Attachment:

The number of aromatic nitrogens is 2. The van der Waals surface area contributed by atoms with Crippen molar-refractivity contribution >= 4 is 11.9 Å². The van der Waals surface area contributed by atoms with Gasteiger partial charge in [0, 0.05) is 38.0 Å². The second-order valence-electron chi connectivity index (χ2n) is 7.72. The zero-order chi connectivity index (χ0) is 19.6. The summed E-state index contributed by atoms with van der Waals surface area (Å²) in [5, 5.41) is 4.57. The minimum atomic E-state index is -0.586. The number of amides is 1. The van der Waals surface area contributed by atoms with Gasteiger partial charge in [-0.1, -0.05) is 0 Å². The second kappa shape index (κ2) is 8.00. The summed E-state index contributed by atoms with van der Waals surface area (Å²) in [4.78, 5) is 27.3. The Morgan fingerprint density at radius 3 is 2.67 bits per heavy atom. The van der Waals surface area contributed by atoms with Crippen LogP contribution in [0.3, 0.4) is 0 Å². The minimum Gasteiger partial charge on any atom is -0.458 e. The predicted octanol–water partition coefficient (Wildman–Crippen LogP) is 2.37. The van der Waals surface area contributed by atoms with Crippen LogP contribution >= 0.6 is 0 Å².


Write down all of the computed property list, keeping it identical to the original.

The number of aromatic nitrogens is 2. The van der Waals surface area contributed by atoms with Crippen molar-refractivity contribution >= 4 is 11.9 Å². The van der Waals surface area contributed by atoms with Gasteiger partial charge in [0, 0.05) is 38.0 Å². The second-order valence-electron chi connectivity index (χ2n) is 7.72. The zero-order chi connectivity index (χ0) is 19.6. The summed E-state index contributed by atoms with van der Waals surface area (Å²) in [5, 5.41) is 4.57. The minimum atomic E-state index is -0.586. The number of amides is 1. The van der Waals surface area contributed by atoms with Gasteiger partial charge in [-0.1, -0.05) is 0 Å². The second kappa shape index (κ2) is 8.00. The summed E-state index contributed by atoms with van der Waals surface area (Å²) in [4.78, 5) is 27.3. The Morgan fingerprint density at radius 3 is 2.67 bits per heavy atom. The van der Waals surface area contributed by atoms with Crippen LogP contribution in [0.3, 0.4) is 0 Å². The minimum Gasteiger partial charge on any atom is -0.458 e. The predicted octanol–water partition coefficient (Wildman–Crippen LogP) is 2.37. The van der Waals surface area contributed by atoms with Crippen LogP contribution >= 0.6 is 0 Å².